Systematic identification of G-quadruplex sensitive lethality by genome-wide genetic screening
ABSTRACT: A375 and HT1080 cells are treated with G-quadruplex ligands PDS or PhenDC3 following genome-wide shRNA knockdown. This enables the identification of genes that when silenced, specifically compromises cell growth in the presence of the ligand. First, a pilot screen was performed to determine a ligand concentration and experimental duration that caused ligand-specific, significant changes in shRNA levels. Second, a genome-wide screen was performed to globally evaluate G4-ligand synthetic lethal interactions. Third, to corroborate the G4-sensitisers uncovered in the genome-wide screen, a focussed screen was performed with a custom shRNA pool.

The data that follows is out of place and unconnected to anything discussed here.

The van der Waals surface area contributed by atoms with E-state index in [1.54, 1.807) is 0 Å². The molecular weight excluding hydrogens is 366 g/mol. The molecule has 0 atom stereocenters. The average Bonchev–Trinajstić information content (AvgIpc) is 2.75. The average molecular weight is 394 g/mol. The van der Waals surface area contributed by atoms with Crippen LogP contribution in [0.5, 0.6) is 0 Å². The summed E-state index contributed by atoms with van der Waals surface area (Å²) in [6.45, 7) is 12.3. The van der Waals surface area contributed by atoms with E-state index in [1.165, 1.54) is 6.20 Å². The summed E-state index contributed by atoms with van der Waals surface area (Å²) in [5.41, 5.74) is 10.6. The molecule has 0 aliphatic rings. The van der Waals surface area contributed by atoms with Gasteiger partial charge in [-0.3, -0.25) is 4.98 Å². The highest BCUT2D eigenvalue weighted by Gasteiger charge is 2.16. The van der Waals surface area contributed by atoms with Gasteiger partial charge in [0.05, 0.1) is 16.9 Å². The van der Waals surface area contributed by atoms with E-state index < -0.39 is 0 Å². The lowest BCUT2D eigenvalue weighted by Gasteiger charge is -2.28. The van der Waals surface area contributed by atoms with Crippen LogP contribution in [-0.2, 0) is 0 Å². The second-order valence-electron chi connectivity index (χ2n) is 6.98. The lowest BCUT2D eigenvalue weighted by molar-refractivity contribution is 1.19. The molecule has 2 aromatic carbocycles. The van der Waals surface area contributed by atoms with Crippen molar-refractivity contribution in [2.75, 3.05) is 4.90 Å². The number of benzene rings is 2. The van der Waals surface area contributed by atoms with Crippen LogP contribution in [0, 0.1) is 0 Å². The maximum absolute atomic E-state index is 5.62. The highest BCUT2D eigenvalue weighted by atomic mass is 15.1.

Project description:Dynamic acetylation of metabolic proteins has emerged as a ubiquitous post-translational modification of human metabolic proteins. However, the corresponding modifying enzymes and the functions of the modification await exploration. Using a genome-wide synthetic lethality screen, we constructed a genetic interaction network of human histone deacetylases (HDACs) and discovered many metabolic substrates of these enzymes. We further confirmed that the adenosine monophosphate-activated protein kinase (AMPK) catalytic subunit is acetylated and deacetylated by EP300 and HDAC1, respectively. Deacetylation of AMPK catalytic subunit enhances physical interaction with the upstream kinase LKB1, and leads to AMPK phosphorylation and activation. These findings highlight the importance of genetic interaction profiling to identify specific substrates of individual HDACs and elucidate how cells use protein (de)acetylation to coordinate nutrient availability and cellular energy status. To study the functional specificity of individual HDAC, we developed a genome-wide genetic interaction profiling technology in cultured human cells by RNAi using pooled TRC (The RNAi Consortium) 75k human shRNA library and complexity deconvolution by high-density microarray with a half-hairpin barcode design. The HCT116 colon cancer cell line was chosen as the screen platform because of its quasinormal diploid karyotype. The performance of the customized microarray we designed was first evaluated by the receiver operating characteristic (ROC) curve showing high sensitivity (89%), specificity (94%) and area under curve (0.95), as well as a control hybridization without DNA sample showing low background signal. Both results suggest that the fluorescent signals were generated by specific hybridization reactions. The high correlation of signal between Cy5 and Cy3 channel as well as dye-swap experiments indicated that biases between the two labeling fluorophores during competitive hybridization were negligible. Moreover, correlation between technical and biological replicates confirmed the high reproducibility of the methodology. In the screen, we used stable polyclonal cells expressing shRNA constructs targeting firefly luciferase (shLuciferase) as control. We checked the knockdown efficiency in protein or RNA level of individual shRNA constructs for 12 human HDAC genes (HDAC1~4, HDAC6~9, SIRT1~3 and SIRT5) by immunoblotting or quantitative PCR, and generated stable polyclonal query cell lines expressing two shRNA constructs with the highest knockdown efficiency for each HDAC gene. After transduction by TRC shRNA lentiviral pools, benchmark samples were harvested prior to puromycin selection, and the remaining cells were propagated under selection and harvested again after 18 population doublings as the end samples. Half-hairpin barcode library of the benchmark and end samples was recovered from genomic DNA respectively by PCR with Cy5 and Cy3-labeled primers, gel purified, and hybridized to the microarray. For each shRNA construct, the Z-score of the log2(Cy5/Cy3) was computed, and Z-score difference was calculated by subtracting the Z-score of the control sample from that of the query sample. Z-score differences larger than 1.5 and less than -1.5 were used as arbitrary thresholds to define candidate negative and positive genetic interactions, respectively.